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Pausanias, Description of Greece 14 0 Browse Search
M. Annaeus Lucanus, Pharsalia (ed. Sir Edward Ridley) 12 0 Browse Search
Demosthenes, Speeches 11-20 8 0 Browse Search
Dinarchus, Speeches 8 0 Browse Search
Polybius, Histories 8 0 Browse Search
Aeschines, Speeches 6 0 Browse Search
Hyperides, Speeches 4 0 Browse Search
Aristotle, Politics 4 0 Browse Search
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Browsing named entities in Aristotle, Rhetoric (ed. J. H. Freese). You can also browse the collection for Macedon (Greece) or search for Macedon (Greece) in all documents.

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Aristotle, Rhetoric (ed. J. H. Freese), book 2, chapter 23 (search)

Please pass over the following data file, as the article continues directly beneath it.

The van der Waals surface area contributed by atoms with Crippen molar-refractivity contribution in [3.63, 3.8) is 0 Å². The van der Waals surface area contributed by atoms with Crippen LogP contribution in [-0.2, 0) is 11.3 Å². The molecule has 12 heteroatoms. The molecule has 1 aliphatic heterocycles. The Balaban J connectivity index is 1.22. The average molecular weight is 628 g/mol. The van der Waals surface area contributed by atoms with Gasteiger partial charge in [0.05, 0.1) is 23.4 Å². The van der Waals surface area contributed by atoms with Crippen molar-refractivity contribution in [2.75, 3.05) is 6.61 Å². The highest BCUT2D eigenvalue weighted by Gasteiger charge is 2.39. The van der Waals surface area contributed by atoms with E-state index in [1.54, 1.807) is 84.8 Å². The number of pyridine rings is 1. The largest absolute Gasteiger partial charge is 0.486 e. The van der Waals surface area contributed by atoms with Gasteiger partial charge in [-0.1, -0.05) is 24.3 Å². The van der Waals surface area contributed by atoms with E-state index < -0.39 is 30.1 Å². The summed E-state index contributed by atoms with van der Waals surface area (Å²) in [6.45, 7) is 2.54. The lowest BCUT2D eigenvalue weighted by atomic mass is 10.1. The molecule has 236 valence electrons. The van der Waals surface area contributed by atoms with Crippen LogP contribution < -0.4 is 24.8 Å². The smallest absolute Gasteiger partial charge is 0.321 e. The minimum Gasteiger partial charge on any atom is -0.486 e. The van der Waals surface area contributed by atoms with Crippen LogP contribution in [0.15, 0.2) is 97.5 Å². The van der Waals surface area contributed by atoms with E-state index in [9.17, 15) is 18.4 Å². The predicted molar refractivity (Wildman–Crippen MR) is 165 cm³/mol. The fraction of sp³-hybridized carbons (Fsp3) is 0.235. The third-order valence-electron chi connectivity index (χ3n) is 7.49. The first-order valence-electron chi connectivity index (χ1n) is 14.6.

eaking, one may always regard as identical the results produced by one or other of any two things: “You are about to decide, not about Isocrates alone, but about education generally, whether it is right to study philosophy.”Isoc. 15.173. And, “to give earth and water is slavery,” and “to be included in the common peaceThe peace concluded between the Greeks (although the Lacedaemonians held aloof) and Alexander the Great after the death of Philip of Macedon (336 B.C.). implies obeying orders.” Of two alternatives, you should take that which is useful. Another topic is derived from the fact that the same men do not always choose the same thing before and after, but the contrary. The following enthymeme is an example: “If, when in exile, we fought to return to our country [it would be monstrous] if, now that we have returned, we were to return to exile to avoid fighting”!Lys. 34.11. This amounts